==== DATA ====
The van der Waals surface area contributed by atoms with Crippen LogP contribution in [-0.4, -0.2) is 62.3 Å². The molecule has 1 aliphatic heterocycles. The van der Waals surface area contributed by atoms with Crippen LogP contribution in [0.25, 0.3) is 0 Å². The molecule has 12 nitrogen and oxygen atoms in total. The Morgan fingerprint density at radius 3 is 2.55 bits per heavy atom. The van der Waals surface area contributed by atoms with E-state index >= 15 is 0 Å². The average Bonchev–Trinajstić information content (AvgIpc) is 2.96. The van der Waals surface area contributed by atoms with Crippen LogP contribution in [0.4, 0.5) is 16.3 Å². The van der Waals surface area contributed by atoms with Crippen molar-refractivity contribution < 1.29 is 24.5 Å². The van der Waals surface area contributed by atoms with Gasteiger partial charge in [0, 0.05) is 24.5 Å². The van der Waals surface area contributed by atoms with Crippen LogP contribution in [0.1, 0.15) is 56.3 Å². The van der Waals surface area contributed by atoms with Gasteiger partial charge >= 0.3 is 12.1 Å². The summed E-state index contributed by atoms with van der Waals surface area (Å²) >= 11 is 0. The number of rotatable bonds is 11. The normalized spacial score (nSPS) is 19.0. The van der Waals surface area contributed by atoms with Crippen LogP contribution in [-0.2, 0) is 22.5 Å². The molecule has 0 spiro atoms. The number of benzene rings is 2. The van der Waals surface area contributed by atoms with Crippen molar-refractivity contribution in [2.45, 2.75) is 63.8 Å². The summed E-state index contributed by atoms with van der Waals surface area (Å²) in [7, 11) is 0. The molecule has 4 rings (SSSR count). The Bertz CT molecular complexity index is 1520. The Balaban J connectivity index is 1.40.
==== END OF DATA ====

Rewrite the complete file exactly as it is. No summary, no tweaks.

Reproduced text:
The van der Waals surface area contributed by atoms with Crippen LogP contribution in [-0.4, -0.2) is 62.3 Å². The molecule has 1 aliphatic heterocycles. The van der Waals surface area contributed by atoms with Crippen LogP contribution in [0.25, 0.3) is 0 Å². The molecule has 12 nitrogen and oxygen atoms in total. The Morgan fingerprint density at radius 3 is 2.55 bits per heavy atom. The van der Waals surface area contributed by atoms with E-state index >= 15 is 0 Å². The average Bonchev–Trinajstić information content (AvgIpc) is 2.96. The van der Waals surface area contributed by atoms with Crippen LogP contribution in [0.4, 0.5) is 16.3 Å². The van der Waals surface area contributed by atoms with Crippen molar-refractivity contribution < 1.29 is 24.5 Å². The van der Waals surface area contributed by atoms with Gasteiger partial charge in [0, 0.05) is 24.5 Å². The van der Waals surface area contributed by atoms with Crippen LogP contribution in [0.1, 0.15) is 56.3 Å². The van der Waals surface area contributed by atoms with Gasteiger partial charge >= 0.3 is 12.1 Å². The summed E-state index contributed by atoms with van der Waals surface area (Å²) >= 11 is 0. The number of rotatable bonds is 11. The normalized spacial score (nSPS) is 19.0. The van der Waals surface area contributed by atoms with Crippen LogP contribution in [-0.2, 0) is 22.5 Å². The molecule has 0 spiro atoms. The number of benzene rings is 2. The van der Waals surface area contributed by atoms with Crippen molar-refractivity contribution in [2.45, 2.75) is 63.8 Å². The summed E-state index contributed by atoms with van der Waals surface area (Å²) in [7, 11) is 0. The molecule has 4 rings (SSSR count). The Bertz CT molecular complexity index is 1520. The Balaban J connectivity index is 1.40.